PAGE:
After two weeks of action-packed tennis in Flushing Meadows, an unforgettable 2020 US Open has officially come to a close. And while there were no fans in attendance to witness the world-class singles finals, there was one tournament whose presence could not be denied: the BNP Paribas Open.
At the end of two incredible back-and-forth matches over championship weekend in Queens, Naomi Osaka and Dominic Thiem ultimately emerged victorious, each of whom experienced career-defining breakthroughs right here in Tennis Paradise. In what’s becoming somewhat of a BNP Paribas Open hallmark in recent years, (see Bianca Andreescu’s 2019) those who claim the biggest title of their career in Indian Wells have gone on to ascend to tennis superstardom.
It’s clear that there’s something magical in the desert air, as both Osaka and Thiem have catapulted themselves into worldwide stardom after claiming the Indian Wells singles title in 2018 and 2019 respectively.
For Osaka, the 2018 BNP Paribas Open brought an unforgettable breakthrough that signaled the start of a new era in women’s tennis. Having never before made it past the third round of a Premier Mandatory event, she put together a dominant performance and dropped only one set in the middle round of the tournament. She defeated two top-five opponents before handling fellow up-and-comer Daria Kasatkina in the final. Osaka became the youngest BNP Paribas Open champion in the last ten years and moved up to No. 22 in the word.
As if that wasn’t impressive enough, Osaka parlayed her early-season success in Tennis Paradise into her first career Grand Slam title at the 2018 US Open. Just like in Indian Wells, she overwhelmed each opponent she faced and lost only one set throughout the entire tournament. With the victory, Osaka became the first Japanese singles Grand Slam champion in history.
Fast forward to this past week in New York City, where she claimed her second-career US Open title and third overall major championship. After battling back from one set down against acclaimed veteran and two-time BNP Paribas Open champion Victoria Azarenka in the final, Osaka has undoubtedly solidified herself as one of the brightest young faces in tennis. When she makes her way back to the Coachella Valley this March, all eyes will be on the rising 22-year old superstar.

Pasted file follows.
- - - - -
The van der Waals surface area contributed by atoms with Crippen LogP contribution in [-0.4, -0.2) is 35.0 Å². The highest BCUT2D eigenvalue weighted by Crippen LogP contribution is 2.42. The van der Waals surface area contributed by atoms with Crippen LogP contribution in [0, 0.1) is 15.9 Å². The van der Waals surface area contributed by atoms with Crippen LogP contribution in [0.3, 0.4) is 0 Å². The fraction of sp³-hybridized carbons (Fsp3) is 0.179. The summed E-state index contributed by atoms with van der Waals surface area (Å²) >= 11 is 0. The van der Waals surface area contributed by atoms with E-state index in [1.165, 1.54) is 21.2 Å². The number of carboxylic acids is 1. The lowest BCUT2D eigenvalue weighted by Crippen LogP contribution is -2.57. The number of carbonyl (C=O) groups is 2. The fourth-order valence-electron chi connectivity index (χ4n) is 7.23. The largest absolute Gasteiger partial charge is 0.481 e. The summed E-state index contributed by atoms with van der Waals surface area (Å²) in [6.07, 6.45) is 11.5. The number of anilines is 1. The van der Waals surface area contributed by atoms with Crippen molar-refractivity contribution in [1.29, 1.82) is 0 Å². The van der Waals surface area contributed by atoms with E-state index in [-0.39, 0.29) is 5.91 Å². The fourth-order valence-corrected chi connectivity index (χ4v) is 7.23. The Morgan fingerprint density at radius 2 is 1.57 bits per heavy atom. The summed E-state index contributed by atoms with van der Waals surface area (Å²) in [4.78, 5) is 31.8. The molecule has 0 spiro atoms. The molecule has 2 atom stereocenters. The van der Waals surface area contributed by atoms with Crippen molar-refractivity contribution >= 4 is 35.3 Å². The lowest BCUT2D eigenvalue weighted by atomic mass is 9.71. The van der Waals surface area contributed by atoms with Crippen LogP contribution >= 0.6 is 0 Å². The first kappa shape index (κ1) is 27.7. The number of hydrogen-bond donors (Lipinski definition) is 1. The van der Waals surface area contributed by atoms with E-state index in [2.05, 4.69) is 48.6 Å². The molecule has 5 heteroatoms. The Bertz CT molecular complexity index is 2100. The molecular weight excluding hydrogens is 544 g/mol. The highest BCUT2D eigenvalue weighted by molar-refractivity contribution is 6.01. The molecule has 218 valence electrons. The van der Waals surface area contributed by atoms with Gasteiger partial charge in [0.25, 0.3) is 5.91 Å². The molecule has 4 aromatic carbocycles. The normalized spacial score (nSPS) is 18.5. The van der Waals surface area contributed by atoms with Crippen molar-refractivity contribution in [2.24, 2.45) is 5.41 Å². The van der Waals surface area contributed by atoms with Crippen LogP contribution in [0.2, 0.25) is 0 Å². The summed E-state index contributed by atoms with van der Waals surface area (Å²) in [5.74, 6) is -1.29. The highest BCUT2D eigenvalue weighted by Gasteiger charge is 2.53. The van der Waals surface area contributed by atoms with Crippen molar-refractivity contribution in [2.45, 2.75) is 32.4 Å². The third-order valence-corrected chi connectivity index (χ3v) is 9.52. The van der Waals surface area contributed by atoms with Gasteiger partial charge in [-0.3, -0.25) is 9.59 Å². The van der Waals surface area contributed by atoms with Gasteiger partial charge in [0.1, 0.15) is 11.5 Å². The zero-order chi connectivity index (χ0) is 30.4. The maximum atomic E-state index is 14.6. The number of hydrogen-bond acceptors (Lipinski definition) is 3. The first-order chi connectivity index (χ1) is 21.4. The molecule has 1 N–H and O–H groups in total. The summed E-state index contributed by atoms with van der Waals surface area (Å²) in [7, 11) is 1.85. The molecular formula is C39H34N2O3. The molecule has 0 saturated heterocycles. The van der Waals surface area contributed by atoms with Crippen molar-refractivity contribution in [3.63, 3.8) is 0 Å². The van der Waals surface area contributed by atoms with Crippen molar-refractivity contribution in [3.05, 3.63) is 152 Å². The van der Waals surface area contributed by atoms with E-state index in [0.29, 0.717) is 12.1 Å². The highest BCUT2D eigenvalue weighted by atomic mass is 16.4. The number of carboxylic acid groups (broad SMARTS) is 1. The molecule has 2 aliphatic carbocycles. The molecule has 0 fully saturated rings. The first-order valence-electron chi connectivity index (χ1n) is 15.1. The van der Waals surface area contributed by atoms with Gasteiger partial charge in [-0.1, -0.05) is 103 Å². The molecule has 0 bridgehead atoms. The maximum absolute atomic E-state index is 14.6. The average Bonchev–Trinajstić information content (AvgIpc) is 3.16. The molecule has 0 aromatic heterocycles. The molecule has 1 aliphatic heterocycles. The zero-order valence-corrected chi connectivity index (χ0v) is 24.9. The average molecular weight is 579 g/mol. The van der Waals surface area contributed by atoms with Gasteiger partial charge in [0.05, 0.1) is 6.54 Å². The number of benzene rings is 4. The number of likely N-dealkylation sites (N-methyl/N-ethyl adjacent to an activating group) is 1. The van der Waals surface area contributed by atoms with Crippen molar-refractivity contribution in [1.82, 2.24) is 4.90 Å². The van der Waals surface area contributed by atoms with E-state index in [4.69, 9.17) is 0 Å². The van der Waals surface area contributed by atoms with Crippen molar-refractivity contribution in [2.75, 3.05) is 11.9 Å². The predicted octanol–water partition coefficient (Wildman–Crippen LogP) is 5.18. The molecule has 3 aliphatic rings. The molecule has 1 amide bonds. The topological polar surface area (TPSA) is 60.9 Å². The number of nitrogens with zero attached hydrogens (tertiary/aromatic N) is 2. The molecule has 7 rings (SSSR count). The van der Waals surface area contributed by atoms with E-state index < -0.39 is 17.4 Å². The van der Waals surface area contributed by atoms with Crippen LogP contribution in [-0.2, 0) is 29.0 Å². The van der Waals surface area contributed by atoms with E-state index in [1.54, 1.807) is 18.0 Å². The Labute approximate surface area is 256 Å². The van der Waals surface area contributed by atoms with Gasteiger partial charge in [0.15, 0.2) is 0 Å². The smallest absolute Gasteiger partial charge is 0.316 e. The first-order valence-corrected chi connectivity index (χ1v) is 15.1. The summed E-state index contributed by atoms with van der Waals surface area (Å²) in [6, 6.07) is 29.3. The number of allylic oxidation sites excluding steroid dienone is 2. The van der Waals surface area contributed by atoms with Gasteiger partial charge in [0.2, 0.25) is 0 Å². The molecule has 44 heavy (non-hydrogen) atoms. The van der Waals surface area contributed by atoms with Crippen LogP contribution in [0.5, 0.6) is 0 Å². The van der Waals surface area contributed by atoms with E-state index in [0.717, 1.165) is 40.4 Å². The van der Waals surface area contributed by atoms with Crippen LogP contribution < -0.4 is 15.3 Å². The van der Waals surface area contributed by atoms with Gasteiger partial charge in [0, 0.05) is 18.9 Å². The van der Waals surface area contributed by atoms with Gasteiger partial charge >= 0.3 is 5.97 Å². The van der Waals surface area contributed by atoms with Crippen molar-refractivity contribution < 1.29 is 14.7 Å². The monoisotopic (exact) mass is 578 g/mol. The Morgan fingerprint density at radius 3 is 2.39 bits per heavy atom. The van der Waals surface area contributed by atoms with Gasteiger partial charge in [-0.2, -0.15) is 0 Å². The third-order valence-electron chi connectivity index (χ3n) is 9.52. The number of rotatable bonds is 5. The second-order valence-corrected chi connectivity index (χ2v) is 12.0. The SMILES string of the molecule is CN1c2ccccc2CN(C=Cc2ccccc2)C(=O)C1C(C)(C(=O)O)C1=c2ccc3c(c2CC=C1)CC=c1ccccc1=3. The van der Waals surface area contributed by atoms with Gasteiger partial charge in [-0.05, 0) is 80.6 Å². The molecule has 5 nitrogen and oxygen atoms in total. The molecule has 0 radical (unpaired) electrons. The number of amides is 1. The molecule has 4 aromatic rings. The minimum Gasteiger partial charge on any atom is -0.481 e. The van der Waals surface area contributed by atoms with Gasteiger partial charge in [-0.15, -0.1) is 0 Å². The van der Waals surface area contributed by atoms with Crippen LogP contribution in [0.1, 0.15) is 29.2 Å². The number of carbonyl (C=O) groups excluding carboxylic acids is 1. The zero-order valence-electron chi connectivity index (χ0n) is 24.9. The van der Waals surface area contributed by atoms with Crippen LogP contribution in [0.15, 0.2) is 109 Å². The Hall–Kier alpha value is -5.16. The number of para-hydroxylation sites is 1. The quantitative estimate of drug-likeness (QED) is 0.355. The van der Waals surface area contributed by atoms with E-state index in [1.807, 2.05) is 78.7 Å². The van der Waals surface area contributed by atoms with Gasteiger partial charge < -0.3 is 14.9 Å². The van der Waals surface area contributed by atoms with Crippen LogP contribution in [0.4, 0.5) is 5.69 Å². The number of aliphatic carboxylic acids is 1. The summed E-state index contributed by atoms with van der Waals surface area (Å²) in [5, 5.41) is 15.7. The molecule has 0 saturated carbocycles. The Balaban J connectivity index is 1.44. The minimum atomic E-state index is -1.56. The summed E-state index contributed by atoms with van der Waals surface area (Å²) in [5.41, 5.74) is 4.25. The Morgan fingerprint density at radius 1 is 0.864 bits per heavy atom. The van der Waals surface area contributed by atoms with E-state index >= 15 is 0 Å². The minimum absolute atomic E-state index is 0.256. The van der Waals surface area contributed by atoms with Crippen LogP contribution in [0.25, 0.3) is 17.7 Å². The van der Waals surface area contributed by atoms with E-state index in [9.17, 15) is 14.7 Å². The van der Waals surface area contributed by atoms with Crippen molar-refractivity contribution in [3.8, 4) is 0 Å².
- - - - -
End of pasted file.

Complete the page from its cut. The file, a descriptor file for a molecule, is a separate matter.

It’s a similar story for Austria’s Dominic Thiem, whose 2019 ascent almost identically mirrors that of Osaka’s the previous year. Before the 2019 BNP Paribas Open, Thiem was seen by many as an elite clay court player who was unable to replicate his success on the other surfaces. He would flip the script on his career with a dramatic performance in Tennis Paradise, traversing a loaded player field to book his spot in the final against five-time BNP Paribas Open champion Roger Federer.
Although he dropped the first set to the legendary Swiss Maestro, Thiem battled back to take the next two frames and claim the single biggest win of his entire career. He had finally broken through on cement, and officially put the rest of the tennis world on notice with his first ATP Masters 1000 title.
After his storybook run in Indian Wells, the rest of the dominoes began to fall. A month later, he conquered a myriad of perennial top-10 opponents at the Barcelona Open to take the title without dropping a set. At Roland Garros, he snapped World No. 1 Novak Djokovic’s 26-match winning streak at Grand Slams before eventually falling in the final. Thiem then returned home to the Generali Open in Kitzbühel to claim his third trophy of the year. To cap off his 2019 season, he defeated Stefanos Tsitsipas at the China Open to claim his record fourth singles title. Like we said, something about that desert air.
Yet amidst all of Thiem’s recent success, the one accolade that still escaped him was a major championship. That all changed this week in Flushing Meadows, as he defeated a who’s who of top-flight competitors including Felix Auger-Aliassime, Alex De Minaur and Daniil Medvedev. In the highly anticipated final, Thiem delivered a comeback performance for the ages with a 5-set triumph over World No. 7 Alexander Zverev. He became the first man in 71 years to win the US Open final after dropping the two opening sets and displayed a level of grit and resiliency befitting the next great men’s tennis star.
While legendary figures like Roger Federer and Rafael Nadal will surely have something to say when they make their awaited returns to the court, who’s to say Thiem can’t continue his run for the ages with back-to-back BNP Paribas Open titles? We’ll find out next March in Indian Wells.
Before we know it, Osaka, Thiem and more will be back in Tennis Paradise. Don’t miss your opportunity to witness the world-class players that annually descend upon the desert, as the action gets back underway at the Indian Wells Tennis Garden on March 8-21, 2021.